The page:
3. Experiment “Documentary”: We tell respondents that we are recruiting people to participate in two documentaries about Abidjan. We are seeking two types of people: (1) people who can talk about current hardship and challenges they are facing (“Babi* est dure”) (note: Babi is the affectionate nickname that inhabitants of Abidjan have for their city)); and (2) people who can talk about successes (“Abidjan: terre d’opportunités”). We ask participants in which documentary they’d be willing to participate, if any. The same treatment arms as the experiment Tombola are used to elicit this choice: PRIVATE, ENUMERATOR, or PUBLIC. After choosing the documentary they want to participate in, we offer participants the option to pay a time/effort cost to provide a nicer picture at a later time in case they want a chance to improve their appearance.
We use this to test the following hypotheses: respondents are more likely to choose the “hardship” documentary in the PRIVATE treatment compared to the NON-PRIVATE treatments; respondents who choose the documentary on successes are more likely to have a second picture taken, and this picture is more likely to be rated as signaling a higher rank. This analysis is disaggregated by gender to test the hypothesis that appearance is a more informative signal about socio-economic status for women than for men.
4. Experiment “Social preferences”: in this experiment we capture the preferences/beliefs about what others should receive as compensation through 2 questions. We tell respondents that we are organizing a documentary and we ask: (1) What compensation should we give people who participate in the documentary; a basket of necessities or a luxury item? and (2) Do you think we should let people choose by themselves or should we just choose for them?
We randomize respondents into two groups:
- SUCCESS: we tell them the people we need to compensate are giving testimonials of success.
- HARDSHIP: we tell them the people we need to compensate are giving testimonials of hardship.
We use this to test the following hypotheses: (a) respondents are less likely to choose the “status” goods (luxury basket) in the HARDSHIP treatment compared to the SUCCESS treatments; (b) respondents are less likely to say people should be allowed to choose for themselves in the HARDSHIP treatment compared to the SUCCESS treatments.
PART B: Vignettes
There are three sets of vignettes requiring the respondents to state the suitability (on a scale from 1 to 10) of a certain individual to the different scenarios (e.g., being selected for an interview, being suspected of a crime, being invited to a social gathering, etc.) depicted in the vignettes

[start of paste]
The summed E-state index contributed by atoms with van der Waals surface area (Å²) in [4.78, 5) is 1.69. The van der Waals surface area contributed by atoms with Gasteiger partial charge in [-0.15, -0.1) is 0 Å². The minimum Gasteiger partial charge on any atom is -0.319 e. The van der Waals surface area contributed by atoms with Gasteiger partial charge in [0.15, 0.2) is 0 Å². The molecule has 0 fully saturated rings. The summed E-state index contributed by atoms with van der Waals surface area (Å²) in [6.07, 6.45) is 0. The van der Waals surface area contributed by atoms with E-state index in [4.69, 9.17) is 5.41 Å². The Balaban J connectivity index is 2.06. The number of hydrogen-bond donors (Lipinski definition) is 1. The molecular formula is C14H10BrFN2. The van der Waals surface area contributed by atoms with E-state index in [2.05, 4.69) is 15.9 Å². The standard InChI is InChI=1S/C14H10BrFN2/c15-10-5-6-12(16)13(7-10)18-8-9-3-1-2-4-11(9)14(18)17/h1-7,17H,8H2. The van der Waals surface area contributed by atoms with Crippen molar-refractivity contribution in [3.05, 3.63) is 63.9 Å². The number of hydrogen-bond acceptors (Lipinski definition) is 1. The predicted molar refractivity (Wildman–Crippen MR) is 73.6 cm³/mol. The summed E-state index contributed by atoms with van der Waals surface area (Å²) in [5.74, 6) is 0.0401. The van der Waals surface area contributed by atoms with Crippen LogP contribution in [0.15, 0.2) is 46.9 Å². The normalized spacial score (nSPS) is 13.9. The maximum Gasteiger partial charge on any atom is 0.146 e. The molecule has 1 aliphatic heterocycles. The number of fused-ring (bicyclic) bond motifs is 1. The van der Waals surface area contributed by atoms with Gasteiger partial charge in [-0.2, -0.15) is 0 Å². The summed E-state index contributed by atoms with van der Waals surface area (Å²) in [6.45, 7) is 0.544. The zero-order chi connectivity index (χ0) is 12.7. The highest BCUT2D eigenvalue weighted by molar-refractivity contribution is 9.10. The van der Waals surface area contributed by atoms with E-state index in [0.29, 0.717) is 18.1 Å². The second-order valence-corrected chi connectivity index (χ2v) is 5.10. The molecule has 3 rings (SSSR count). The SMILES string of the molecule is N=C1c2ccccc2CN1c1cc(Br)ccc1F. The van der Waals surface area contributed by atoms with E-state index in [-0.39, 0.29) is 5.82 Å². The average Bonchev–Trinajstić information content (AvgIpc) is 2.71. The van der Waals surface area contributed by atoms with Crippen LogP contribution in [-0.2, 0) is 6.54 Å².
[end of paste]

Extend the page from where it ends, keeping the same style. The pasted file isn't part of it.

1. The first set of vignettes consist of 6 different profiles (i.e., short CV) and 4 scenarios. Respondents are presented randomly 3 out of the 6 profiles in each scenario. The vignettes in this set will help identify beliefs about occupation and education.
2. In the second set of vignettes, respondents are presented photographs instead of profiles. The second set consists of 4 scenarios. Respondents are presented with 3 photographs (randomly) in each scenario. There is a pool of 18 photographs of 6 different people. Each person is photographed dressed in a low, medium, or high SES outfits and respondents are never presented the same person in different outfits.
3. The third set of vignettes consists of 3 scenarios and 10 different profiles. In addition to standard profile features such as those used in set 1, each profile indicates whether the profiled applicant chose (1) a free meal or (2) a keychain and a tote bag as compensation for coming to a job interview. The choice made by the person in the scenario is part of their profile. This vignette captures the extent to which consumption patterns may be used to make value judgements.
We will estimate heterogeneity in choices in the experiments by own socio-economic status, following our theoretical framework which highlights that incentives to manipulate appearances are heterogeneous across the SES distribution.
Our survey will collect information on covariates that we expect to be important determinants of choices and our main specifications will control for those to increase precision. This includes, in particular, gender, age and education level.